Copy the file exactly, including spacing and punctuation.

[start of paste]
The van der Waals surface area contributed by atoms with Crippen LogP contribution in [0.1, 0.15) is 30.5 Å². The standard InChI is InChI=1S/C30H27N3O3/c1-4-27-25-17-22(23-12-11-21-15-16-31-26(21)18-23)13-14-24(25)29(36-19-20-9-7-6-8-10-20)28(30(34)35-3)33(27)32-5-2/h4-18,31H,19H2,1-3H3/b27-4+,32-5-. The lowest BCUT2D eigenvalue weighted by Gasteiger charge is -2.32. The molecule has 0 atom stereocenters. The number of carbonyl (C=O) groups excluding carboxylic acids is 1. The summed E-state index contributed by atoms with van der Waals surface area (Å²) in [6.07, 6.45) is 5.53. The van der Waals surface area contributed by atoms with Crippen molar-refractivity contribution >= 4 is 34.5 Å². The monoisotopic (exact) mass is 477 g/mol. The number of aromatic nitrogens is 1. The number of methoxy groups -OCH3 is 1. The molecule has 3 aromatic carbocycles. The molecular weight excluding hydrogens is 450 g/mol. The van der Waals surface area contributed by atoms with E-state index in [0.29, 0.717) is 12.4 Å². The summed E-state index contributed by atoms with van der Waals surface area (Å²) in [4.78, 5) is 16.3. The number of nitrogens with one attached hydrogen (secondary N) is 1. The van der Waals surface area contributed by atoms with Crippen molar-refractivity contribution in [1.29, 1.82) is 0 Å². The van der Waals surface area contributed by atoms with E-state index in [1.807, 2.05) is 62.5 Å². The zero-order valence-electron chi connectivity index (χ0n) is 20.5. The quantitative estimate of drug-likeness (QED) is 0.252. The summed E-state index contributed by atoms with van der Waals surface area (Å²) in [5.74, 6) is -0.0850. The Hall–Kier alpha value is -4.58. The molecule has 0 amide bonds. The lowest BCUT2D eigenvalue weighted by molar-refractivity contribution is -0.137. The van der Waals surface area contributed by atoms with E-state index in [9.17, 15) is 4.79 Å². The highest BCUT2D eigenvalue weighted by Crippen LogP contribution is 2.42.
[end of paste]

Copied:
The van der Waals surface area contributed by atoms with Crippen LogP contribution in [0.1, 0.15) is 30.5 Å². The standard InChI is InChI=1S/C30H27N3O3/c1-4-27-25-17-22(23-12-11-21-15-16-31-26(21)18-23)13-14-24(25)29(36-19-20-9-7-6-8-10-20)28(30(34)35-3)33(27)32-5-2/h4-18,31H,19H2,1-3H3/b27-4+,32-5-. The lowest BCUT2D eigenvalue weighted by Gasteiger charge is -2.32. The molecule has 0 atom stereocenters. The number of carbonyl (C=O) groups excluding carboxylic acids is 1. The summed E-state index contributed by atoms with van der Waals surface area (Å²) in [6.07, 6.45) is 5.53. The van der Waals surface area contributed by atoms with Crippen molar-refractivity contribution >= 4 is 34.5 Å². The monoisotopic (exact) mass is 477 g/mol. The number of aromatic nitrogens is 1. The number of methoxy groups -OCH3 is 1. The molecule has 3 aromatic carbocycles. The molecular weight excluding hydrogens is 450 g/mol. The van der Waals surface area contributed by atoms with E-state index in [0.29, 0.717) is 12.4 Å². The summed E-state index contributed by atoms with van der Waals surface area (Å²) in [4.78, 5) is 16.3. The number of nitrogens with one attached hydrogen (secondary N) is 1. The van der Waals surface area contributed by atoms with Crippen molar-refractivity contribution in [1.29, 1.82) is 0 Å². The van der Waals surface area contributed by atoms with E-state index in [1.807, 2.05) is 62.5 Å². The zero-order valence-electron chi connectivity index (χ0n) is 20.5. The quantitative estimate of drug-likeness (QED) is 0.252. The summed E-state index contributed by atoms with van der Waals surface area (Å²) in [5.74, 6) is -0.0850. The Hall–Kier alpha value is -4.58. The molecule has 0 amide bonds. The lowest BCUT2D eigenvalue weighted by molar-refractivity contribution is -0.137. The van der Waals surface area contributed by atoms with E-state index in [9.17, 15) is 4.79 Å². The highest BCUT2D eigenvalue weighted by Crippen LogP contribution is 2.42.